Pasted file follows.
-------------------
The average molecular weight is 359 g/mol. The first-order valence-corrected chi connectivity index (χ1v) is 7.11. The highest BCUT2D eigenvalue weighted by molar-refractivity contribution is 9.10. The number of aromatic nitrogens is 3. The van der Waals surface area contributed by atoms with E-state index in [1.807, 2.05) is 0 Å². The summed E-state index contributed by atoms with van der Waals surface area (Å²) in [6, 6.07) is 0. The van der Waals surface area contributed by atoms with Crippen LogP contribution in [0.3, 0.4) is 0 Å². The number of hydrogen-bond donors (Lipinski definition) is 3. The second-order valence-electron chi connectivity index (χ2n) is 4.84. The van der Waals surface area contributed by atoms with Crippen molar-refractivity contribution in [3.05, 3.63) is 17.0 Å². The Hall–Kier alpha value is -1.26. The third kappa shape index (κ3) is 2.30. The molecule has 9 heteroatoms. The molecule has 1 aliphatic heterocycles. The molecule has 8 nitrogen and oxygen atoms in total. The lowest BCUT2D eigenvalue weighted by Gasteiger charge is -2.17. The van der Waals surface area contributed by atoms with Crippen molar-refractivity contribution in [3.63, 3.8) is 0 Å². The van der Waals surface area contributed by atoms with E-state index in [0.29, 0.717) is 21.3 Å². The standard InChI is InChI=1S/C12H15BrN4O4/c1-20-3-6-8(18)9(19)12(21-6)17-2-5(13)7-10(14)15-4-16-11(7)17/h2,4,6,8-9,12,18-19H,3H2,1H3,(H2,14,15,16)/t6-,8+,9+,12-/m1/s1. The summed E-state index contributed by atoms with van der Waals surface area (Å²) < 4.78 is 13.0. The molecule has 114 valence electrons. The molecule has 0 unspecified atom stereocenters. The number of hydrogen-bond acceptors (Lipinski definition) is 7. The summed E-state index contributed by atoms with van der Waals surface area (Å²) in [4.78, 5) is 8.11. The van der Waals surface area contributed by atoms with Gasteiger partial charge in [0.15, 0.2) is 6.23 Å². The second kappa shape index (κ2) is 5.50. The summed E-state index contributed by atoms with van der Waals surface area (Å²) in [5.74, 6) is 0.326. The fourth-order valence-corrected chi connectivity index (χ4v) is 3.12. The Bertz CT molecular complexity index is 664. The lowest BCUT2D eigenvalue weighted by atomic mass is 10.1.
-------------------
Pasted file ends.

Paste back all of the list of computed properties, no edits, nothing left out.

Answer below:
The average molecular weight is 359 g/mol. The first-order valence-corrected chi connectivity index (χ1v) is 7.11. The highest BCUT2D eigenvalue weighted by molar-refractivity contribution is 9.10. The number of aromatic nitrogens is 3. The van der Waals surface area contributed by atoms with E-state index in [1.807, 2.05) is 0 Å². The summed E-state index contributed by atoms with van der Waals surface area (Å²) in [6, 6.07) is 0. The van der Waals surface area contributed by atoms with Crippen LogP contribution in [0.3, 0.4) is 0 Å². The number of hydrogen-bond donors (Lipinski definition) is 3. The second-order valence-electron chi connectivity index (χ2n) is 4.84. The van der Waals surface area contributed by atoms with Crippen molar-refractivity contribution in [3.05, 3.63) is 17.0 Å². The Hall–Kier alpha value is -1.26. The third kappa shape index (κ3) is 2.30. The molecule has 9 heteroatoms. The molecule has 1 aliphatic heterocycles. The molecule has 8 nitrogen and oxygen atoms in total. The lowest BCUT2D eigenvalue weighted by Gasteiger charge is -2.17. The van der Waals surface area contributed by atoms with Crippen molar-refractivity contribution in [3.63, 3.8) is 0 Å². The van der Waals surface area contributed by atoms with E-state index in [0.29, 0.717) is 21.3 Å². The standard InChI is InChI=1S/C12H15BrN4O4/c1-20-3-6-8(18)9(19)12(21-6)17-2-5(13)7-10(14)15-4-16-11(7)17/h2,4,6,8-9,12,18-19H,3H2,1H3,(H2,14,15,16)/t6-,8+,9+,12-/m1/s1. The summed E-state index contributed by atoms with van der Waals surface area (Å²) < 4.78 is 13.0. The molecule has 114 valence electrons. The molecule has 0 unspecified atom stereocenters. The number of hydrogen-bond acceptors (Lipinski definition) is 7. The summed E-state index contributed by atoms with van der Waals surface area (Å²) in [4.78, 5) is 8.11. The van der Waals surface area contributed by atoms with Gasteiger partial charge in [0.15, 0.2) is 6.23 Å². The second kappa shape index (κ2) is 5.50. The summed E-state index contributed by atoms with van der Waals surface area (Å²) in [5.74, 6) is 0.326. The fourth-order valence-corrected chi connectivity index (χ4v) is 3.12. The Bertz CT molecular complexity index is 664. The lowest BCUT2D eigenvalue weighted by atomic mass is 10.1.